Re: a simple multi-thread question

Jukka Lahtinen <>
Wed, 28 Jan 2015 21:55:22 +0200
John <> writes:

synchronized private void print()
     System.out.println("printing A");
     System.out.println("printing B");
     System.out.println("printing C");

Like others said, this will lock on the individual object, the instance
of the class that defines the print() method, and if you have two
instances of that class, they can execute the method without blocking
each other. And one way of preventing different threads is to make the
method static.

However, if you need to use instance variables in the method or
for some other reason can't make the method static, you can define a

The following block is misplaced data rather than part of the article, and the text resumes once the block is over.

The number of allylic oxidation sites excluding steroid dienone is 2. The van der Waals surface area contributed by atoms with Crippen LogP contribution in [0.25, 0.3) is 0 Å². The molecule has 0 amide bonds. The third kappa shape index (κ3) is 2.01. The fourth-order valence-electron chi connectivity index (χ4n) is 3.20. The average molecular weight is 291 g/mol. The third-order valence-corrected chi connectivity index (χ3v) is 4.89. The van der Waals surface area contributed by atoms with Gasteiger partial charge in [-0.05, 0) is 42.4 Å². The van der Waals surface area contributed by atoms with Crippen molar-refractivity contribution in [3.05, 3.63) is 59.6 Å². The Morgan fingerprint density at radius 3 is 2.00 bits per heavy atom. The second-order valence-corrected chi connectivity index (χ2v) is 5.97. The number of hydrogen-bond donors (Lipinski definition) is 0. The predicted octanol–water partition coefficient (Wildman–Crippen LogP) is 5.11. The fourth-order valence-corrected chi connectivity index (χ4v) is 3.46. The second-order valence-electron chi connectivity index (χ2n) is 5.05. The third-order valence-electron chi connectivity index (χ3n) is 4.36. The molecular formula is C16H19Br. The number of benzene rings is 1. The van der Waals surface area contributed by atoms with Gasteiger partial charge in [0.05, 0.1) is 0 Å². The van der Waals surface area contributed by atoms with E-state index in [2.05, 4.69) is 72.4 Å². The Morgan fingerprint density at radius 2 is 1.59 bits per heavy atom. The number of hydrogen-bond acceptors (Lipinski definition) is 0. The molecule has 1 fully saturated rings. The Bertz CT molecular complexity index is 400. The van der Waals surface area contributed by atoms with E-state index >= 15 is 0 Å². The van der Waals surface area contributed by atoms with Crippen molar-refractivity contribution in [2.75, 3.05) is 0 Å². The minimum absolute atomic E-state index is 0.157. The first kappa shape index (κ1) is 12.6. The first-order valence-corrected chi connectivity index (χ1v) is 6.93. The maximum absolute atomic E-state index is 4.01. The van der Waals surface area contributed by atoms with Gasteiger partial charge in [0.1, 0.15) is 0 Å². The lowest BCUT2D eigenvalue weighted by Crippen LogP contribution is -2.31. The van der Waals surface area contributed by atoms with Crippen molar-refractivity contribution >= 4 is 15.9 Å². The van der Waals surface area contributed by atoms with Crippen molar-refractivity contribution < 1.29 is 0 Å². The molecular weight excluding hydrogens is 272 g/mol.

static lock object and synchronize a code block on that, as long as the
threads run on the same JVM.
This way (I didn't test this snippet now, so there may be some bug, but
it should work something like this):

private static final Object synchroLock = new Object();

private void print() {
  // possibly some code that will not be synchronized
  synchronized (synchroLock) {
    System.out.println("printing A");
    System.out.println("printing B");
    System.out.println("printing C");
  // possibly some more code that will not be synchronized

You must make the synchroLock object static, so it CAN be shared with
all instances of the class, and you should make it final to make sure
that it can't be instantiated after the classloader instantiates it.
If the synchroLock gets instantiated again, the synchronization will not
work between class instances having separate instances of synchroLock.

Jukka Lahtinen

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